Last night before midnight Klaas decided that the engine should be turned off and from then on our progress should be done under sail only, in an attempt crossing the Horn in the traditional way from East to West.
After wearing the ship and setting all our canvas but the Studdingsails on a 190º course, we could not hear the noise of the engine anymore. At lunchtime Permanent together with Voyage crew help setting the three Studdingsails on Starboard of the Fore Mast, while our Captain takes the wheel. Afterwards it became quite busy on deck, as we wear the ship twice and when we got a more stable wind and course, rigging and setting Studdingsails on both Port and Starboard sides of the Fore Mast, sailing downwind on a 230º course. Several movements had to be done with our Staysails and head rig as well, as when sailing downwind they get shadowed by the squares taking the wind.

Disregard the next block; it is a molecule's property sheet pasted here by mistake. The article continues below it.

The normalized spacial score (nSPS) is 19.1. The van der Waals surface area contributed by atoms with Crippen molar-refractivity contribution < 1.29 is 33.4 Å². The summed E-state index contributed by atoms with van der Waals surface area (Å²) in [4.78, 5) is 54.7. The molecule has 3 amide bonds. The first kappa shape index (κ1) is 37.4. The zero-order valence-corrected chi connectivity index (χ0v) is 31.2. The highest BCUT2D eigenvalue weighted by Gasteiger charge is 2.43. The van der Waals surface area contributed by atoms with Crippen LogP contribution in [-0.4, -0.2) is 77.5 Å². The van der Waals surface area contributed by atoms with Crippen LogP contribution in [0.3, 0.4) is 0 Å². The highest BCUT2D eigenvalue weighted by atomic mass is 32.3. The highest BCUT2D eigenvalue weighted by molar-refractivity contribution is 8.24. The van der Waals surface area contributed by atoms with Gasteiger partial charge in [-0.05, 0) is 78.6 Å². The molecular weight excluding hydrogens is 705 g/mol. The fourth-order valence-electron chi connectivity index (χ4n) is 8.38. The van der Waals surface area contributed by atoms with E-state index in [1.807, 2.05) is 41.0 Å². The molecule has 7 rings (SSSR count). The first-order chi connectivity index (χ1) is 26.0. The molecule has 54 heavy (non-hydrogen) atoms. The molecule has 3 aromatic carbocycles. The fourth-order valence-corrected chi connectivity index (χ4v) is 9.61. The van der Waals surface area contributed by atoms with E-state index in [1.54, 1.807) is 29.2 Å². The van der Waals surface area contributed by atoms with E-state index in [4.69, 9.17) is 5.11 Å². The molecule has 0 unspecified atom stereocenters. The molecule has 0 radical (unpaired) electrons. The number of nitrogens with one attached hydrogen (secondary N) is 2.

During the dark hours, a couple of squalls passed by, bringing more than 20 kn of wind and a bit of rain. Then all Studding sails came down, just to be set again on Port side later on during the night. On our already traditional meeting at the beginning of the afternoon, the captain gathered everybody to give us some information about our progress, we are reaching Cabo Frío latitude (in fact 166 nm offshore of this Cape and all the oil rigs located here), the area where he was planning to stop engines and use the power of the wind on our sails from now on till finishing our adventure around the Horn. That means entering in the “racing mode”, taking the maximum advantage of the wind, and consequently becoming busier and more hectic on deck, also reminding us the importance of the good steering, mostly when rigging all those Studdingsails.
Surprisingly during this morning the first albatross was spotted, quite far from their regular southern distribution range. Some of the species fly northwards as well, and there has been other sightings in the past in tropical waters, like the Yellow nosed albatross, that nests in remote islands of the South Atlantic, but can fly really long distances, up to the latitudes where we are sailing now, with waters over 25º C